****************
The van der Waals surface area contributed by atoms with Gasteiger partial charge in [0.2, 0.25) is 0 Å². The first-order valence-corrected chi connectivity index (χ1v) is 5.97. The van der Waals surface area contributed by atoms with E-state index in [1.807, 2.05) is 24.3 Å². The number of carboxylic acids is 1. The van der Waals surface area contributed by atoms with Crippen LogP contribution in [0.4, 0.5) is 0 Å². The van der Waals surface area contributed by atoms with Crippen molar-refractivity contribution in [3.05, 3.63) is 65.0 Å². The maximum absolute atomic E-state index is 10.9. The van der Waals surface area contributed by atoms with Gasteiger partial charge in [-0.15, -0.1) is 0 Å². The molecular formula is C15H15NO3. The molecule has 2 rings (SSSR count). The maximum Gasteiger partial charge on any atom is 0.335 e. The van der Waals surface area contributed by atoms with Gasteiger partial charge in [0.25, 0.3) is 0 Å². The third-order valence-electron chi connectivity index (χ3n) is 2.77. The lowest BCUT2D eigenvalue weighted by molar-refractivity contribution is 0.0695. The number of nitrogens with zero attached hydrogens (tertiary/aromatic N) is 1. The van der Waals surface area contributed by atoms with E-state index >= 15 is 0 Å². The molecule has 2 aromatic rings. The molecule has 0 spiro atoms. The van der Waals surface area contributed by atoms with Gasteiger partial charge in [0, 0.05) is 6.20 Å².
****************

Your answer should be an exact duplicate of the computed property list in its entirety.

The van der Waals surface area contributed by atoms with Gasteiger partial charge in [0.2, 0.25) is 0 Å². The first-order valence-corrected chi connectivity index (χ1v) is 5.97. The van der Waals surface area contributed by atoms with E-state index in [1.807, 2.05) is 24.3 Å². The number of carboxylic acids is 1. The van der Waals surface area contributed by atoms with Crippen LogP contribution in [0.4, 0.5) is 0 Å². The van der Waals surface area contributed by atoms with Crippen molar-refractivity contribution in [3.05, 3.63) is 65.0 Å². The maximum absolute atomic E-state index is 10.9. The van der Waals surface area contributed by atoms with Gasteiger partial charge in [-0.15, -0.1) is 0 Å². The molecular formula is C15H15NO3. The molecule has 2 rings (SSSR count). The maximum Gasteiger partial charge on any atom is 0.335 e. The van der Waals surface area contributed by atoms with Gasteiger partial charge in [0.25, 0.3) is 0 Å². The third-order valence-electron chi connectivity index (χ3n) is 2.77. The lowest BCUT2D eigenvalue weighted by molar-refractivity contribution is 0.0695. The number of nitrogens with zero attached hydrogens (tertiary/aromatic N) is 1. The van der Waals surface area contributed by atoms with E-state index >= 15 is 0 Å². The molecule has 2 aromatic rings. The molecule has 0 spiro atoms. The van der Waals surface area contributed by atoms with Gasteiger partial charge in [0, 0.05) is 6.20 Å².